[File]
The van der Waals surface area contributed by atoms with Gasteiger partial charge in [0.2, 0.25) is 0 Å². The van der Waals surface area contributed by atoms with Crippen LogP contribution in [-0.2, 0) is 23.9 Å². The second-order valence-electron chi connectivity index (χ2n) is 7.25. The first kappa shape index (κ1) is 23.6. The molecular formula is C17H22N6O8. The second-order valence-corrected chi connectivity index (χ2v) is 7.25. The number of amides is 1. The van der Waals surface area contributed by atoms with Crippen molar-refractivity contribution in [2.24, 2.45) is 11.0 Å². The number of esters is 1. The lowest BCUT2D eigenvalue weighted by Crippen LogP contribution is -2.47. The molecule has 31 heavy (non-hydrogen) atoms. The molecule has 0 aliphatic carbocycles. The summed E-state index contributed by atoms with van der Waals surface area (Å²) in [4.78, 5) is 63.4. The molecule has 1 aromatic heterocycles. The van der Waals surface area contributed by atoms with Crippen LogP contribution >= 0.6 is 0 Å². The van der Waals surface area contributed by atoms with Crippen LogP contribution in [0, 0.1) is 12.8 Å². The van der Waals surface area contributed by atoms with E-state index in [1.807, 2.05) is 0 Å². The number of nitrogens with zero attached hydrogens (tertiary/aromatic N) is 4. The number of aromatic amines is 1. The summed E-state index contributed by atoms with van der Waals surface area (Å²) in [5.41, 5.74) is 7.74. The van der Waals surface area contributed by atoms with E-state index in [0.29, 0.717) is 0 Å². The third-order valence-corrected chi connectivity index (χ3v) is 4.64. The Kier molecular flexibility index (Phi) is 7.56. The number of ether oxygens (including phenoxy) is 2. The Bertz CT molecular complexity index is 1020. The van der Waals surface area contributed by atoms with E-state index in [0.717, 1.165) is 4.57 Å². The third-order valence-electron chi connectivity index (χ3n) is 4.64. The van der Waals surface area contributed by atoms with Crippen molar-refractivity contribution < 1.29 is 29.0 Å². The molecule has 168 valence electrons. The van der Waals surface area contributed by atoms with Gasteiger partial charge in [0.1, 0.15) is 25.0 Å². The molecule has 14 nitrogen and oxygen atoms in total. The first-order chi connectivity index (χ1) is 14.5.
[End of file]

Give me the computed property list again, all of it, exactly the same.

The van der Waals surface area contributed by atoms with Gasteiger partial charge in [0.2, 0.25) is 0 Å². The van der Waals surface area contributed by atoms with Crippen LogP contribution in [-0.2, 0) is 23.9 Å². The second-order valence-electron chi connectivity index (χ2n) is 7.25. The first kappa shape index (κ1) is 23.6. The molecular formula is C17H22N6O8. The second-order valence-corrected chi connectivity index (χ2v) is 7.25. The number of amides is 1. The van der Waals surface area contributed by atoms with Crippen molar-refractivity contribution in [2.24, 2.45) is 11.0 Å². The number of esters is 1. The lowest BCUT2D eigenvalue weighted by Crippen LogP contribution is -2.47. The molecule has 31 heavy (non-hydrogen) atoms. The molecule has 0 aliphatic carbocycles. The summed E-state index contributed by atoms with van der Waals surface area (Å²) in [4.78, 5) is 63.4. The molecule has 1 aromatic heterocycles. The van der Waals surface area contributed by atoms with Crippen LogP contribution >= 0.6 is 0 Å². The van der Waals surface area contributed by atoms with Crippen LogP contribution in [0, 0.1) is 12.8 Å². The van der Waals surface area contributed by atoms with E-state index in [1.807, 2.05) is 0 Å². The number of nitrogens with zero attached hydrogens (tertiary/aromatic N) is 4. The number of aromatic amines is 1. The summed E-state index contributed by atoms with van der Waals surface area (Å²) in [5.41, 5.74) is 7.74. The van der Waals surface area contributed by atoms with E-state index in [0.29, 0.717) is 0 Å². The third-order valence-corrected chi connectivity index (χ3v) is 4.64. The Kier molecular flexibility index (Phi) is 7.56. The number of ether oxygens (including phenoxy) is 2. The Bertz CT molecular complexity index is 1020. The van der Waals surface area contributed by atoms with E-state index in [0.717, 1.165) is 4.57 Å². The third-order valence-electron chi connectivity index (χ3n) is 4.64. The van der Waals surface area contributed by atoms with Crippen molar-refractivity contribution < 1.29 is 29.0 Å². The molecule has 168 valence electrons. The van der Waals surface area contributed by atoms with Gasteiger partial charge in [0.1, 0.15) is 25.0 Å². The molecule has 14 nitrogen and oxygen atoms in total. The first-order chi connectivity index (χ1) is 14.5.